Wednesday, June 1, 2016

pink and blue living room

 Since moving all the red stuff upstairs and all the pink stuff downstairs, I've actually been quite happy with the living room and dining room. I seem to be obsessing over pink lately.

I repainted some of the starburst painting with more pink and blues.  I covered over the more jewel-toned reds and oranges.

The pink lamps that were such a failure in the master bedroom go quite nicely with the painting.

I had no idea it would be so hard to find pink pillows and lamps.  Of the eleventy-million pillows I have tried, I've kept only this Remi pillow from Pottery Barn.

In a fortuitous turn of events, I found these gray ottomans in a local consignment shop. I donated the peeling brown ottomans.

I moved some of the art around.  I also moved the living room furniture around for the bazillionth time.  This arrangement doesn't have a tv in front of the window, there is room to walk around the sofa on both sides, the tv is on a wall, and I kinda think maybe this one is not awful?  It even has room for another armchair to the left of the tv.  I just need to remember that in every house we move to it takes me a year to find a decent furniture arrangement.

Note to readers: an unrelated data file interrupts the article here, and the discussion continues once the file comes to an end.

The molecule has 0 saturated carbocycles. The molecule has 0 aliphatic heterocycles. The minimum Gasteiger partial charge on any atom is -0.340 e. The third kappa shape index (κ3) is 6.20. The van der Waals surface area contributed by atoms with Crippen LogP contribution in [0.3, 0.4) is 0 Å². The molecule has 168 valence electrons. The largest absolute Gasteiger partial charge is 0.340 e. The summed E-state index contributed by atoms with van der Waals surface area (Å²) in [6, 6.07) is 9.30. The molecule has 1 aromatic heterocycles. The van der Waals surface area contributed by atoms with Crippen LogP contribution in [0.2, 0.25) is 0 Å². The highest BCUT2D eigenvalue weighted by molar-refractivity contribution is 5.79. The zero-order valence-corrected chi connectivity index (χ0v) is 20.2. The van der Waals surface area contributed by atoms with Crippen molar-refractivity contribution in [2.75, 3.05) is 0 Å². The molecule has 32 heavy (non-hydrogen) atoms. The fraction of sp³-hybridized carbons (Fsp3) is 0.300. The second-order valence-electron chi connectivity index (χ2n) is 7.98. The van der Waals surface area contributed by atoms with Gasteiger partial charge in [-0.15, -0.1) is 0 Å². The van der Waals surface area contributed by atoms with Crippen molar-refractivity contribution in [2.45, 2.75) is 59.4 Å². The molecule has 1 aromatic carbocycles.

The one problem is that there is no overhead lighting in the living room.  It would be nice to have a console behind the sofa to put some lamps on, but it just was too much furniture in the foyer area. That one floor lamp in the corner has to light a 15x10 area with vaulted 20 foot ceilings. We  mostly sit in the dark and refer to the living room as "Il Grotto."

Et voila, I managed to take a small pink refresh of an out of sight bedroom and turn it into the Pink That Ate Half The Downstairs.

Friday, May 6, 2016

Pink pillows

Since moving all the pink stuff into the living room, I've been window shopping for pink pillows for the sofa.  Sadly, it appears that I like really expensive fabrics.  (Not really a surprise.)(Hence the window part of the shopping.)

1 / 2 / 3 / 4 / 5 / 6 / 7 / 8 / 9 / 10 / 11 / 12 / 13 / 14 / 15

I recently bought a pair of these pillows from Amazon, but I would not recommend them. The ad on Amazon looks like this:

but the actual pillow cover is a garish neon pink, stamped-on, fuzzy polyester-ish material.  It looks cheap and tacky, and I am returning them.